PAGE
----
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Friday 21 July 2017

N Korea hit with new US arms sanctions

Julian Ryall in Tokyo

America announced new sanctions against North Korea yesterday to hit the state's nuclear weapons programme and destabilise its regime.

Hillary Clinton, the US Secretary of State, said the measures would discourage North Korean aggression, but China accused America of aggravating "regional tensions".

Relations have been especially tense since the sinking of a South Korean warship in March, killing 46 sailors. Suspicion is high ahead of joint US-South Korean naval exercises planned for next week.

Mrs Clinton said the new sanctions would limit the purchase and sale of arms and freeze the assets of Pyongyang's isolated leadership, which is accused of allowing millions of the country's people to starve.

Mrs Clinton said the measures were designed to stop them selling weapons technology in return for hard currency, which is then used to develop more weapons of mass destruction.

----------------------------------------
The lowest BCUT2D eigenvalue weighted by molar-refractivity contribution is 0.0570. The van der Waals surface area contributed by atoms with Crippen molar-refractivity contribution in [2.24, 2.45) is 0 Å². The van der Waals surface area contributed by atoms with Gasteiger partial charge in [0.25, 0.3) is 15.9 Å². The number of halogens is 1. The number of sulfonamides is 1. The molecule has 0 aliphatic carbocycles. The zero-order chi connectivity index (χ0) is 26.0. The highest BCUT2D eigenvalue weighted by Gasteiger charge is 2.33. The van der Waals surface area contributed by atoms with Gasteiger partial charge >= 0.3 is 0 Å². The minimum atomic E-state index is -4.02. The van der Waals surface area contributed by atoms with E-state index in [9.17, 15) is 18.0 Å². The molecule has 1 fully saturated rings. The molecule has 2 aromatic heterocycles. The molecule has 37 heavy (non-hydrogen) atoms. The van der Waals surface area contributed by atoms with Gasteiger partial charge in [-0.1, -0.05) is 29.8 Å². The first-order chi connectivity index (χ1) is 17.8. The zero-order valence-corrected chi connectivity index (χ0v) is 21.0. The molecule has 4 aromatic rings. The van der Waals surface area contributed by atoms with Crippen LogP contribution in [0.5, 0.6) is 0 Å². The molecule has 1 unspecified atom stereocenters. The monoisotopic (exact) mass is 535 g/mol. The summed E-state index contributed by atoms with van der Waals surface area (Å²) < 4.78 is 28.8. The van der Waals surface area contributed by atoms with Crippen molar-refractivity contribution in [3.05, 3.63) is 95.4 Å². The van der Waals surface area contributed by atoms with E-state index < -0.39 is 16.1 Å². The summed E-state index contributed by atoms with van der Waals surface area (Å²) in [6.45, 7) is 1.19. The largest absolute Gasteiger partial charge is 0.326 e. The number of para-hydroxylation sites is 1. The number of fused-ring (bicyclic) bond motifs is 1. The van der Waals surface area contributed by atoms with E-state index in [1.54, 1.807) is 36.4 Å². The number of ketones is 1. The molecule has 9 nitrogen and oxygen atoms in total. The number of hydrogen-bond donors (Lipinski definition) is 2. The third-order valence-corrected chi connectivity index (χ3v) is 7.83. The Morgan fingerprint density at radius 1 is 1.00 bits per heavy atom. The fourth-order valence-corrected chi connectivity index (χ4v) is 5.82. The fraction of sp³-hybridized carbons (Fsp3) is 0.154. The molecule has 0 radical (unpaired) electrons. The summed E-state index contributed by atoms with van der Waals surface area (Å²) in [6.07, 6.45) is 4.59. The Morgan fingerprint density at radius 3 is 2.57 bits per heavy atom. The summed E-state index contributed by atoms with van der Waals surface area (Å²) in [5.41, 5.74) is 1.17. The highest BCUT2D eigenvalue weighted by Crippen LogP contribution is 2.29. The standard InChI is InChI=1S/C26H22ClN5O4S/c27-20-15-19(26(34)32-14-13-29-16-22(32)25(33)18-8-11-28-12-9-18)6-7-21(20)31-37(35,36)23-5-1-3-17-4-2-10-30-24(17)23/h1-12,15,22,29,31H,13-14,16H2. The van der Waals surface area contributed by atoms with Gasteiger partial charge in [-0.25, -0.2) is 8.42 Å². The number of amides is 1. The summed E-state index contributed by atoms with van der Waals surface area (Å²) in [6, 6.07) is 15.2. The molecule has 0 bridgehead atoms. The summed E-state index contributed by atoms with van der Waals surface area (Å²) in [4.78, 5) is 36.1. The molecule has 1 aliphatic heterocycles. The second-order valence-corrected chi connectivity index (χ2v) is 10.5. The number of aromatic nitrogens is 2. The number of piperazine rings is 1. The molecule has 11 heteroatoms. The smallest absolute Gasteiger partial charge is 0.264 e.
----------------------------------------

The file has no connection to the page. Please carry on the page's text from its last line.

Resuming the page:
"(The sanctions will) increase our ability to prevent North Korea's proliferation, to halt their illicit activities that help fund their weapons programmes and to discourage further provocative actions," Mrs Clinton said.

During an unusual visit to the demilitarised zone dividing the two Koreas, the secretary of state said the North could have a peace treaty, normal relations with the US and an end to sanctions if it ended its belligerence and took irreversible steps to stop trying to build atomic weapons.

Isolation

Mrs Clinton was in South Korea with Robert Gates, the US Defence Secretary, to underline Washington's commitment to preserving stability in the region. She said while the South had made "extraordinary progress" since the Korean War, the North had not only "stagnated in isolation", but its people had "suffered for many years".

An international inquiry has found the Cheonan warship was destroyed by a torpedo from a North Korean submarine.

A joint US-South Korean statement released yesterday referred to the inquiry, saying any "irresponsible behaviour" from North Korea would "be met with serious consequences".

But China, North Korea's only ally in the region, expressed concern over US-South Korean naval exercises off the Korean Peninsula beginning Sunday.

The Pentagon reportedly tried to contact military officials in North Korea to warn them of the exercises but phone calls went unanswered. Instead, US officers have used loudhailers to shout across the border. (© Daily Telegraph, London)

Irish Independent

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